According to Eddie Jones, there is "no choice" to be made.
England's head coach has rammed home the message that if George Ford opts to go to France, he can say goodbye to his Test career.
Reports in the French media on Monday claimed that the fly-half is a prime transfer target for Toulon owner Mourad Boudjellal, who recently promoted Mike Ford - George's father - to the role of head coach at his club. Amid lingering uncertainty about George's future at Bath, there are Gallic rumours he is open to the idea of a move to the Cote d'Azur.
However, the RFU have enforced a policy against picking overseas-based players for England since 2011 - and it has served a purpose in preventing an exodus across the Channel. In response to the speculation about Ford, Jones reiterated his strident support for the union's stance.
"I need to speak to George about it," Jones said. "Obviously we don't want to lose him but ultimately, he's got to make a decision about whether he wants to play for England.
"He's responsible for his own decision. We want him to play for England. You sign for a French club, you don't play for England. If he doesn't want to play for England, so be it."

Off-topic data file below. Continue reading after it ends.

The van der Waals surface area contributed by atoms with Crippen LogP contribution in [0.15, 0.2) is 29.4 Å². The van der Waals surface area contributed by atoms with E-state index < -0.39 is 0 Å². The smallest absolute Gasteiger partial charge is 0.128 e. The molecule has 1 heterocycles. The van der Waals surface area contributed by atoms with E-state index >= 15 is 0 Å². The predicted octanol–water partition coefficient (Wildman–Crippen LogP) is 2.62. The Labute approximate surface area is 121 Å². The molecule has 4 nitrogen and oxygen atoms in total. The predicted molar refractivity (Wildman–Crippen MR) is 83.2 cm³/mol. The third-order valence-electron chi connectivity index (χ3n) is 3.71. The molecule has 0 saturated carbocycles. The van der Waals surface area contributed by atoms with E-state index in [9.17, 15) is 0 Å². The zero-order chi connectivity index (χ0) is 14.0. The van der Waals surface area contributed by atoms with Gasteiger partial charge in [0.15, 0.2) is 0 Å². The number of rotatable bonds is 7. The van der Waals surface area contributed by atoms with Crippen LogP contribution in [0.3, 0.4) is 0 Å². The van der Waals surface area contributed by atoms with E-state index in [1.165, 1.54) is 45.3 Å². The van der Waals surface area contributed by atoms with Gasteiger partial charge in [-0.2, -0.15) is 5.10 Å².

Asked if he endorsed the RFU's approach to a subject which has become a global issue, Jones added: "I think it's right. It protects English rugby for the long term. You've only got to look at what's happened in France where you've allowed foreign players to escalate to over 50-60 per cent and you have massive problems for the national team.
"It's a desire thing. You've got to have the desire to want to play for England. If you want to play for England, you play for an English club - it's simple."
Only twice has Ford lost a match he has started for England. In 19 Test starts his only defeats came in 2015 to France and Ireland. But four of the seven times he's come off the bench, England have lost.
Jones held up the Kiwi model as a good example of how a restrictive selection policy works, adding: "They're looking out for the future of New Zealand rugby. They've got vibrant competition in their ITM Cup because they have that rule.
"If they took away that rule their ITM Cup would no longer be a competition because those fringe players would be all over the world playing. Players in New Zealand make the decision about whether they want to play for the All Blacks or not.
"Let's get one thing straight here: we want to be the No 1 team in the world. To be the No 1 team in the world, we need players who are absolutely desirous to play for England. So there is no choice here. The choice is if you want to play for England or not."